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SS 2017 Software Verification Automated Verification

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1 SS 2017 Software Verification Automated Verification
Prof. Dr. Holger Schlingloff 1,2 Dr. Esteban Pavese 1 (1) Institut für Informatik der Humboldt Universität (2) Fraunhofer Institut für offene Kommunikationssysteme FOKUS

2 Hallo! Mein Name ist Holger Schlingloff
Ich bin Professor am Institut für Informatik Themen: Spezifikation, Verifikation & Testtheory Ich arbeite auch bei der Fraunhofer Gesellschaft Fraunhofer Institut für Offene Kommunikations- Systeme (FOKUS) Mehr finden Sie unter …

3 Worum geht‘s ... Software für sicherheitskritische Systeme
Flugzeuge, Bahnsignalisierung, Airbags, … Methoden der Verifikation „automatisierte Korrektheitsbeweise“ Modellprüfung (Model Checking) Temporale Logik von Programmen

4 Organisatorisches Ziele: Kenntnisse über den praktischen Einsatz von Methoden und Werkzeugen zur Software-Verifikation Umfang: 4SWS VL, 2SWS Ü VL: Di und Do 9-11 in Rud26, 1307 Ü: Di 13-15, Beginn 9 ECTS-Leistungspunkte = 270 Stunden = 20 Stunden pro Woche Hausaufgaben: Werkzeugeinsatz & praktische Beispiele eigene Präsentation von Lösungen erforderlich! Klausur oder mündliche Abschlussprüfung Materialien werden nach der VL verfügbar gemacht Moodle, Webseite, ... Sprache „teilweise Englisch“

5 Welcome to the class! Contents:
Automated verification methods for (embedded) software (and hardware) for safety-critical applications temporal logic: expressivity, complexity model checking: theory and practice verification of real-time systems probabilistic verification software model checking

6 A First Example (Hardware)
gibts vielleicht noch besser (color)

7 Verification Model of Shift Register

8 Correctness Properties
checked for n=32 in less than a second

9 Literature E.M. Clarke, H. Schlingloff: Model Checking. Chapter 21 in Alan Robinson and Andrei Voronkov (eds.), Handbook of Automated Reasoning; Elsevier Science Publishers B.V., pp (2000) E.M. Clarke,O. Grumberg, D. Peled: Model Checking. MIT Press (2000) C. Baier, J.-P. Katoen: Principles of Model Checking. MIT Press (2008) B. Bernard, M. Bidoit, A. Finkel, F. Laroussinie, A. Petit, L. Petrucci, P. Schnoebelen: Systems and Software Verification: Model-Checking Techniques and Tools. Springer (2001, 2010)

10 Plan for the Summer Introduction Modeling of systems
Temporal logics (LTL, CTL, CTL*) Model checking algorithms Symbolic representations (BDDs) Abstraction and refinement (CEGAR) Real time model checking Probabilistic model checking

11 Short Break! Here was a cartoon which has been removed due to copyright reasons 

12 Propositional Logic A formal specification method consists of three parts syntax, i.e., what are well-formed specifications semantics, i.e., what is the meaning of a specification calculus, i.e., what are transformations or deductions of a specification Propositional logic: probably the first and most widely used specification method dates back to Aristotle, Chrysippus, Boole, Frege, … base of most modern logics fundamental for computer science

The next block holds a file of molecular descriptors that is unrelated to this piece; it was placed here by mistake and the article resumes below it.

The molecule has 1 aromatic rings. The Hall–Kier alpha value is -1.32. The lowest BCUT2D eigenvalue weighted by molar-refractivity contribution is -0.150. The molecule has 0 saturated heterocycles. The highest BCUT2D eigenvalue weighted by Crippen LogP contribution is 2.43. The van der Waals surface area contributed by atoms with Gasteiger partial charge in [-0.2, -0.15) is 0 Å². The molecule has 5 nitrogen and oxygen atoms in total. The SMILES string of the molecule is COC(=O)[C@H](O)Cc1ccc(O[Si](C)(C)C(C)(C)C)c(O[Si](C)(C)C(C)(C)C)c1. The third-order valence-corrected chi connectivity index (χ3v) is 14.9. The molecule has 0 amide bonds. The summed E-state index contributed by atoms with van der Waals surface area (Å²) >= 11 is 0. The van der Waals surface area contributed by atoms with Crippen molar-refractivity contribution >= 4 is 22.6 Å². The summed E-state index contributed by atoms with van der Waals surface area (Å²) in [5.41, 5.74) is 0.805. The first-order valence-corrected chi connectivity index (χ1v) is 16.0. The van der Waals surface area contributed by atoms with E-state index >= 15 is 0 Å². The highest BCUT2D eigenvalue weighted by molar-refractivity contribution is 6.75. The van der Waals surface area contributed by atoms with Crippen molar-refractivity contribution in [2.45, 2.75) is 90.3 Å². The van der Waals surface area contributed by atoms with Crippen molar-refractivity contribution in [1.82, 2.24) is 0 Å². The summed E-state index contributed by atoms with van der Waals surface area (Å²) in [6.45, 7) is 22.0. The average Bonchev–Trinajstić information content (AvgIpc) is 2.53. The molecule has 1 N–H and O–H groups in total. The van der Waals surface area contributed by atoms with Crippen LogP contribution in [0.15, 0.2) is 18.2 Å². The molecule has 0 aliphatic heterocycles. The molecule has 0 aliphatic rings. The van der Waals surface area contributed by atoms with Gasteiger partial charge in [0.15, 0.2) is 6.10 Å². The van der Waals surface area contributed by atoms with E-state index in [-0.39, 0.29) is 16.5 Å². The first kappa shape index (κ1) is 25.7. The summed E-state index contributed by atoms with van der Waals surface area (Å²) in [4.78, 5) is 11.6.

13 Syntax of Propositional Logic
Let Ρ be a finite set {p1,…,pn} of propositions and assume that ,  and (, ) are not in Ρ Syntax PL ::= Ρ |  | (PL  PL) every p is a wff  is a wff („falsum“) if  and  are wffs, then () is a wff nothing else is a wff

14 Remarks Ρ may be empty Minimalistic approach still a meaningful logic!
infix-operator  necessitates parentheses other connectives can be defined as usual ¬ ≙ (  ) (linear blowup!) Τ ≙ ¬ () ≙ (¬) () ≙ ¬(¬¬) ≙ ¬(¬) () ≙ (()()) (exponential blowup!) operator precedence as usual literal = a proposition or a negated proposition

15 Exercise Write ((pq)  ¬p) unabbreviated Abbreviations
¬ ≙ (  ) also ~ Τ ≙ ¬ () ≙ (¬) also (+), (|), (v) () ≙ ¬(¬¬) ≙ ¬(¬) also (*), (&), (^) () ≙ (()()) also ( <-> ), (<=>) Write ((pq)  ¬p) unabbreviated

16 Choice of the Signature
Te set Ρ={p1,…,pn} of propositions is also called the signature of the logic The choice of Ρ often is the decisive abstraction step for modelling a system it determines which aspects are “accessible” to the specification Wittgenstein: “die Welt ist alles was der Fall ist”; the world consists of all true propositions e.g., sun-is-shining, pot-on-stove, line-busy, button_pressed, window5infocus, motor-on, … names should be chosen with consideration

17 Semantics of Propositional Logic
Propositional Model Truth value universe U: {true, false} Interpretation I: assignment Ρ ↦ U Model M: (U,I) Validation relation ⊨ between model M and formula  M ⊨ p if I(p)=true M ⊭  M ⊨ () if M ⊨  implies M ⊨  M validates or satisfies  iff M ⊨   is valid (⊨) iff every model M validates   is satisfiable (SAT()) iff some model M satisfies 

18 Puzzle Example: Ivor Spence’s Sudoku
SuDoku Puzzle as a Satisfiability Problem

19 How Does He Do It? Propositional modelling SAT solving
9 propositions per cell: proposition “ijk” indicates that row i, column j contains value k individual cell clauses each cell contains exactly one value (ij1 v ij2 v … v ij9) ^ ~(ij1 ^ ij2) ^ … ^ ~(ij8 ^ ij9) row and column clauses each row i contains each number, exactly once (i11 v … v i91) ^ (i12 v … v i92) ^ … (i19 v … v i99) j1 j2, k=1..9: ~(ij1k ^ ij2k) same for columns block clauses – similar pre-filled cells – easy SAT solving 729 propositions, ca clauses  few seconds

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